Meta announced new parental control tools across Instagram, Facebook, and Messenger today. This includes a new parental supervision hub in Messenger, a feature that pre-emptively blocks unwanted DMs on Messenger and Instagram, and nudges to remind teens that they should take a break.
Messenger supervision controls, which will be available in Meta’s Family Center, are rolling out first in the U.S., the U.K., and Canada. These tools will let guardians see their teens’ privacy and safety settings, changes in the Messenger contact list, and how much time they are spending in the app. Guardians will also get a notification when a teen reports someone — however the child has to explicitly allow this notification.
Parents can also look at settings like who can message their teens — only their friends, friends of friends, or no one — and who can view their stories. The guardians will also get a notification if the child changes any of these settings.
In the last few years, Instagram has taken multiple steps to limit teen interaction with unknown adults. In the latest move, the company will ask people who are not connected with a certain user to send an invitation to ask for permission to interact. Instagram said that these are text-only invites, and the sender can send just one at a time.
The company is also rolling out some controls to reduce prolonged usage, encouraging users to take a break. Instagram first introduced a “Quiet mode” in January, which allowed users to pause notifications and auto-reply to DMs that they are taking a break. At that time, it will available to users in the U.S., the U.K., Ireland, Canada, Australia, and New Zealand. Today, the company said that “Quiet mode” is rolling out globally.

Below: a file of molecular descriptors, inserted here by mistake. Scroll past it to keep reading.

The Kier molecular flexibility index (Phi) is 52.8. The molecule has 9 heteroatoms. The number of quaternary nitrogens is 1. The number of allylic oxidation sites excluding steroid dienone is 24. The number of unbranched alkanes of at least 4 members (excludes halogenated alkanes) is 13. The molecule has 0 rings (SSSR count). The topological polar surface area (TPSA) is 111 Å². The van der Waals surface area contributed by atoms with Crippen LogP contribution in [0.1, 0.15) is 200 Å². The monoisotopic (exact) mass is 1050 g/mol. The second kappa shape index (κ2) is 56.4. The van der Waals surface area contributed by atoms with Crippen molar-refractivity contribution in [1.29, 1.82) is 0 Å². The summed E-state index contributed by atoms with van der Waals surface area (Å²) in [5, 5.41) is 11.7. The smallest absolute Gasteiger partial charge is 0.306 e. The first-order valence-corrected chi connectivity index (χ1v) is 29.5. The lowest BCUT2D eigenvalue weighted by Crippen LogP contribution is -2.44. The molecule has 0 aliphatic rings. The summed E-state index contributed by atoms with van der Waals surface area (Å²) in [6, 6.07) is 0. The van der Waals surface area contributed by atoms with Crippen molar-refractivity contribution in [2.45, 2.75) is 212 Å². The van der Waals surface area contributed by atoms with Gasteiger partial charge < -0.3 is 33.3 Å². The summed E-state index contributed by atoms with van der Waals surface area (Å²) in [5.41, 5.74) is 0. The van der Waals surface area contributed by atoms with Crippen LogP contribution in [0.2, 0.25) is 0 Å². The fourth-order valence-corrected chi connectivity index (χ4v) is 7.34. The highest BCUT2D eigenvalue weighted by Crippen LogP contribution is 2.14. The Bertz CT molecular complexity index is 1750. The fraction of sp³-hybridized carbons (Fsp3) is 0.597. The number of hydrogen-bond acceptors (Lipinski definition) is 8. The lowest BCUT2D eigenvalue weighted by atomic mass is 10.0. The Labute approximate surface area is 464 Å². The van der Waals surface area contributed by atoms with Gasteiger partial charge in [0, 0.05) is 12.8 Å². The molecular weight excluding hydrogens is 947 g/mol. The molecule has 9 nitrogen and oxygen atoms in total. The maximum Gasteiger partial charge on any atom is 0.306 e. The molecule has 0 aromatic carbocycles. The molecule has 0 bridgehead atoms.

Instagram has been testing features that encourage you “take a break” and nudge users after a continual usage of defined minutes to put their phone down. Meta is now extending this to Facebook, notifying users after 20 minutes of usage to take a break. Additionally, the company will also notify teens watching Reels at night to close the app.
Meta is also sending teens a new notice on Instagram to let their guardians supervise their accounts for protection. The company said that parents can now view mutuals for accounts that a teen follows or accounts that follow them.
Earlier this year, Meta introduced control over ad targeting for teens on Instagram and Facebook. In February, it backed a tool that allowed minors to stop their intimate images from being posted online. However, the company hasn’t refrained from serving ads to teens. Last year, the company was fined more than $400 million for violating GDPR rules over children’s privacy.